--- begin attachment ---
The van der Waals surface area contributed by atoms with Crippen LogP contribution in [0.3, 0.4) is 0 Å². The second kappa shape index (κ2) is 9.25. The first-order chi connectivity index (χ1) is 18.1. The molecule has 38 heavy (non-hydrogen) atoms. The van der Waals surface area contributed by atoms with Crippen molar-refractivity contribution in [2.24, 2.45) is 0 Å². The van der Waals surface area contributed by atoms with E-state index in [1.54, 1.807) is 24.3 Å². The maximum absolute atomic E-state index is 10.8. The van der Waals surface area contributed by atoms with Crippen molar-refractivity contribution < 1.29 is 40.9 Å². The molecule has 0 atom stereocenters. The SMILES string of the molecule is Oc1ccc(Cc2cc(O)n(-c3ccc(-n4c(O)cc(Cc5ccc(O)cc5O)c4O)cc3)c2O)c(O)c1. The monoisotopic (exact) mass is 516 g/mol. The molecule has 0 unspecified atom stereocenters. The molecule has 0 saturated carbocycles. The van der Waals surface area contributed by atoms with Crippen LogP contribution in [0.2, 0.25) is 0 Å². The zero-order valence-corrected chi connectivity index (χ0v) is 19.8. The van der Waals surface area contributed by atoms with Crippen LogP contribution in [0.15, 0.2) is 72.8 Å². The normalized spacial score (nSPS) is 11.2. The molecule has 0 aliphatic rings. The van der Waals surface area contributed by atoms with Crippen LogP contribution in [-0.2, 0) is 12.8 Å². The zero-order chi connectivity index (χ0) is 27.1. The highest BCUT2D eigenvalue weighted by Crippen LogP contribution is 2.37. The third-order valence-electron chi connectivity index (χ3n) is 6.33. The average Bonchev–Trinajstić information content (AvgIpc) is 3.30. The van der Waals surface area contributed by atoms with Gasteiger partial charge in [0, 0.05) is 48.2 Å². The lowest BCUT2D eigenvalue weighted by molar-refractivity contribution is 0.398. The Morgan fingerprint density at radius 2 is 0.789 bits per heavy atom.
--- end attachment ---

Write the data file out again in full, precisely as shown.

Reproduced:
The van der Waals surface area contributed by atoms with Crippen LogP contribution in [0.3, 0.4) is 0 Å². The second kappa shape index (κ2) is 9.25. The first-order chi connectivity index (χ1) is 18.1. The molecule has 38 heavy (non-hydrogen) atoms. The van der Waals surface area contributed by atoms with Crippen molar-refractivity contribution in [2.24, 2.45) is 0 Å². The van der Waals surface area contributed by atoms with E-state index in [1.54, 1.807) is 24.3 Å². The maximum absolute atomic E-state index is 10.8. The van der Waals surface area contributed by atoms with Crippen molar-refractivity contribution < 1.29 is 40.9 Å². The molecule has 0 atom stereocenters. The SMILES string of the molecule is Oc1ccc(Cc2cc(O)n(-c3ccc(-n4c(O)cc(Cc5ccc(O)cc5O)c4O)cc3)c2O)c(O)c1. The monoisotopic (exact) mass is 516 g/mol. The molecule has 0 unspecified atom stereocenters. The molecule has 0 saturated carbocycles. The van der Waals surface area contributed by atoms with Crippen LogP contribution in [0.2, 0.25) is 0 Å². The zero-order valence-corrected chi connectivity index (χ0v) is 19.8. The van der Waals surface area contributed by atoms with Crippen LogP contribution in [0.15, 0.2) is 72.8 Å². The normalized spacial score (nSPS) is 11.2. The molecule has 0 aliphatic rings. The van der Waals surface area contributed by atoms with Crippen LogP contribution in [-0.2, 0) is 12.8 Å². The zero-order chi connectivity index (χ0) is 27.1. The highest BCUT2D eigenvalue weighted by Crippen LogP contribution is 2.37. The third-order valence-electron chi connectivity index (χ3n) is 6.33. The average Bonchev–Trinajstić information content (AvgIpc) is 3.30. The van der Waals surface area contributed by atoms with Gasteiger partial charge in [0, 0.05) is 48.2 Å². The lowest BCUT2D eigenvalue weighted by molar-refractivity contribution is 0.398. The Morgan fingerprint density at radius 2 is 0.789 bits per heavy atom.